Wednesday, 13 May 2015

Going home, very temporarily.

(Boat Sickle - posted by Alan)

Bottom of the Marsworth flight.
We had a cracking day's boating yesterday, but I had gone to bed with the knowledge that there had been perhaps rather more oil underneath "Sickle's" Lister than I had been expecting.  So, after a fairly casual breakfast sat on the tug deck opposite "Chalice's" old mooring, the first real task of the day was to start assessing whether we had a serious problem or not.

Passing the immaculate "Holland".
I had thought I had checked oil levels OK before we left yesterday, but in all honesty the side to side trim of the boat can give false readings, and I was not that confident today that it had actually been up to the mark yesterday.  So I decided to top up the oil today, and try and get the level right, with "Sickle" on an even trim.  It took quite a lot, but, again, in all honesty, I have little idea when it was last topped up.

We agreed to carry on, but to stop again quite soon, let it settle, and to make sure the level was not quickly being compromised, so we worked on up until the bottom of the Marsworth flight, (having managed to get through a very low pound between the "Perter's two locks).  Three boats had been following us at "Peter's two" so we thought we would wait at Marsworth until at least one caught us up.  It never came, nor did we spot any of the three heading down the Aylesbury arm, so after half an hour we checked the oil level, (which was OK), and set off up the locks.

Leaving Northchurch Lock
Circumstances have dictated we have not come South on the Grand Union in some years, so had not actually done this delightful flight for some time.  It is disappointing to see things getting worse though, with water levels low, despite two volunteer lock keepers, and the top pound particularly bad to the point we rubbed the lock cills.  It is also disappointing to see more "leave empty" locks, something that will bug us for the next few days, as the number seems to grow, with very few ever being fixed.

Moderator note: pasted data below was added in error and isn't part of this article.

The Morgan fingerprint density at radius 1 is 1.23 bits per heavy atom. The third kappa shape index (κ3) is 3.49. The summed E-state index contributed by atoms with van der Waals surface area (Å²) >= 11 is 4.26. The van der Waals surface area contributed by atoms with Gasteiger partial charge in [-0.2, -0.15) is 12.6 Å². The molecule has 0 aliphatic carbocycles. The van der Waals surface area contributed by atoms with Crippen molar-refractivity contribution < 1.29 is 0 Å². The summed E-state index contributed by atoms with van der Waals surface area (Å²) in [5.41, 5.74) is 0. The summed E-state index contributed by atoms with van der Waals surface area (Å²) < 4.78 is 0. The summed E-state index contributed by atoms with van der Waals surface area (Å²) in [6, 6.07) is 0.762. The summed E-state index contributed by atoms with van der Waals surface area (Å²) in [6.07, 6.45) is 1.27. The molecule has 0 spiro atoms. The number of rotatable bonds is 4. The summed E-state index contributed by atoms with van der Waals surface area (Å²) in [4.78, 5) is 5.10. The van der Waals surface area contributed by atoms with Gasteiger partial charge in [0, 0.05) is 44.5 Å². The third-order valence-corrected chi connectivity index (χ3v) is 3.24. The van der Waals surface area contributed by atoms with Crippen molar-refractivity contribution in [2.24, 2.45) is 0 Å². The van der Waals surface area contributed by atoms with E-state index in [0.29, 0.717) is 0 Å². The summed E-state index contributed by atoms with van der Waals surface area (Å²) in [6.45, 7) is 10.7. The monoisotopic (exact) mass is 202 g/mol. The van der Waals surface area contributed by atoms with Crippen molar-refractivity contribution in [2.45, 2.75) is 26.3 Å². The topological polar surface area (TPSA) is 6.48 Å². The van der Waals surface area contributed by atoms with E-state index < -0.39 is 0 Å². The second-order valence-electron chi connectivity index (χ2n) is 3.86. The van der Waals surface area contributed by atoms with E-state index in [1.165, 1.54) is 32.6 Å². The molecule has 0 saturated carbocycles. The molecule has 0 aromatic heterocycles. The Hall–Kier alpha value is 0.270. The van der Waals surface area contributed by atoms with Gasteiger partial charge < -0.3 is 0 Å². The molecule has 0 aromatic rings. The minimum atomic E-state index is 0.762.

Tring summit was charming, with the sun shining through the trees, but the level again a little low, despite the bore hole pump running at Cow Roast.   Is there now a policy to keep the summit lower, I wonder - we hear it is now very problematic for deep draughted boats to be pulled out on the slip way at Cow Roast Marina, due to consistently lower water levels.

We took a longish stop for a meal and general boat servicing at Cow Roast.  This was mainly to let the engine oil settle, and re-check levels.  Fortunately all looked good, so we were able to continue.

I had been steering up until now, but Cath took over for each lock as we started to descend from the summit.  I was relieved to find my damaged shoulder didn't stop me winding paddles, though tugging on some of the gates seemed harder than usual.  Boats had gone ahead of us whilst we were moored at Cow Roast, so now even most of the locks that are not "leave empty" needed filling before we could enter them.

Berkhamsted was "fairly full" on arrival, but suitable spaces were available.  We got our son Michael to pick us up, and take us home for the night, from where tis is now being written.  With no car we haven't exactly worked out how we, the dog, and all our worldly goods are getting back there to continue our journey today, though!

Cooks Wharf to Berkhamsted
Miles: 7.9, Locks: 16
Total Miles: 22.9, Locks: 31

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